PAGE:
Court Urged To Reject Laura Loomer Bid To Revive Claims Over Account Bans

Meta Platforms, X and Procter & Gamble this week asked a federal appellate court to reject right-wing activist Laura Loomer's attempt to revive a racketeering lawsuit over her ban from social media platforms.

The companies argue that U.S. District Court Judge Laurel Beeler in the Northern District of California correctly dismissed Loomer's lawsuit for several reasons -- including that her allegations, even if proven true, wouldn't show that the companies engaged in the kind of criminal conspiracy that could violate the Racketeer Influenced and Corrupt Organizations Act.

The new filings come in a lawsuit brought by Loomer in 2022, when she claimed in a sprawling complaint that Meta and X (formerly Twitter) engaged in a racketeering conspiracy by banning her over alleged violations of their content policies. She later amended her complaint by claiming that Procter & Gamble was part of the alleged racketeering conspiracy because it supposedly threatened to stop running ads on Meta unless it banned her.



Meta's Facebook banned Loomer in May 2019 and X banned her in November 2018, but reinstated her account after Elon Musk acquired the company. (Meta hasn't responded to a MediaPost query about Loomer's status, but Facebook currently has an account with her name.)

Beeler dismissed the lawsuit with prejudice last year.

In addition to ruling that Loomer's allegations didn't support her racketeering claim, the Beeler said Loomer couldn't proceed against Meta and X because she previously lost similar lawsuits against both companies, and because Section 230 of the Communications Decency Act protects web companies from lawsuits over content moderation decisions.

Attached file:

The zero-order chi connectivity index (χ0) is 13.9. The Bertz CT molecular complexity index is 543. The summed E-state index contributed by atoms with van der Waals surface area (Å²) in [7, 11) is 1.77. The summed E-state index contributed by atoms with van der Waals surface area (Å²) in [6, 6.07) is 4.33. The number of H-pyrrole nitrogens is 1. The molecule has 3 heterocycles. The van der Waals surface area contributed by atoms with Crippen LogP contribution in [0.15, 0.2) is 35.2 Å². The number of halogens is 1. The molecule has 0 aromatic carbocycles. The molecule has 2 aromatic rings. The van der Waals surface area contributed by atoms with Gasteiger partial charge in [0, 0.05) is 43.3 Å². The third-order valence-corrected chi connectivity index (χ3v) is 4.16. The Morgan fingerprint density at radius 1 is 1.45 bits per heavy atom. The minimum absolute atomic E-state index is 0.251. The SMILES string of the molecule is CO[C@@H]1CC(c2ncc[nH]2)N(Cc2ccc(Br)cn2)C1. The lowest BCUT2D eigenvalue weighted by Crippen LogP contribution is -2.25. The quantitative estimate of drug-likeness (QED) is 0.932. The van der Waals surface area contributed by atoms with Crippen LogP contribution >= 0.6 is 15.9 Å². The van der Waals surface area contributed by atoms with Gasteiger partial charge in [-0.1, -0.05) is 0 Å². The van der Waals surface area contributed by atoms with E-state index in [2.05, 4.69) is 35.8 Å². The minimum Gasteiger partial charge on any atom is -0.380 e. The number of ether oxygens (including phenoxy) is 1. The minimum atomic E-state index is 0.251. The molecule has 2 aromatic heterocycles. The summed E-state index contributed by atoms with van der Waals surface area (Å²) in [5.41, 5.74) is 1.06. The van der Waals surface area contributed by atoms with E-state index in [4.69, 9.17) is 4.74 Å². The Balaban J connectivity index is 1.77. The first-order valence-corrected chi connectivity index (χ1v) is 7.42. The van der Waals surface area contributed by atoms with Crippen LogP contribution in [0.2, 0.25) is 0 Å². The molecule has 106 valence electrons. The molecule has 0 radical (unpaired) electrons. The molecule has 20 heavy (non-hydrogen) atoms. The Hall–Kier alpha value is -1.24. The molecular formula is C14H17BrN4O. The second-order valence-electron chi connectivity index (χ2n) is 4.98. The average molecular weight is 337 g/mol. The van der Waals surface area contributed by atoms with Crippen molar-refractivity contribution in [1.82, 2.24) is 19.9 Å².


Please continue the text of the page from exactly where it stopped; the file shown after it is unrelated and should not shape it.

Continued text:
Beeler also dismissed Loomer's claims against Procter & Gamble, writing her allegations, if proven, would show only that Facebook and Procter & Gamble were protecting their business interests. She added that Procter & Gamble's alleged attempt to avoid running ads near objectionable content was a legitimate business decision.

Looomer recently asked the 9th Circuit to revive her case.

Among other arguments, she says her 2022 allegations against Meta differ from the allegations in the cases that were previously dismissed.

“New facts, and thus new claims, have developed since the previous cases, including new conspiratorial acts constituting First Amendment violations,” her attorney writes in papers filed in January with the 9th Circuit Court of Appeals.

Counsel specifically points to allegations that Loomer was unable to use Facebook to campaign when she ran for Congress in 2020 and 2022.

But Meta counters that Loomer filed her prior lawsuit after she had announced plans to run in the 2020 election.

“She therefore could have asserted that Meta suppressed her speech and interfered with her election in that prior litigation. None of her new allegations changes this bottom-line conclusion,” the company writes in papers filed this week with the appellate court.

Procter & Gamble separately argues that Loomer's allegations show, “at most,” a commercial relationship.

The company writes that it “has a business interest in how its company and products are advertised and what content those advertisements are associated with,” adding that it “pays Facebook for advertising space and is concerned about the context and placement of its advertisements.”

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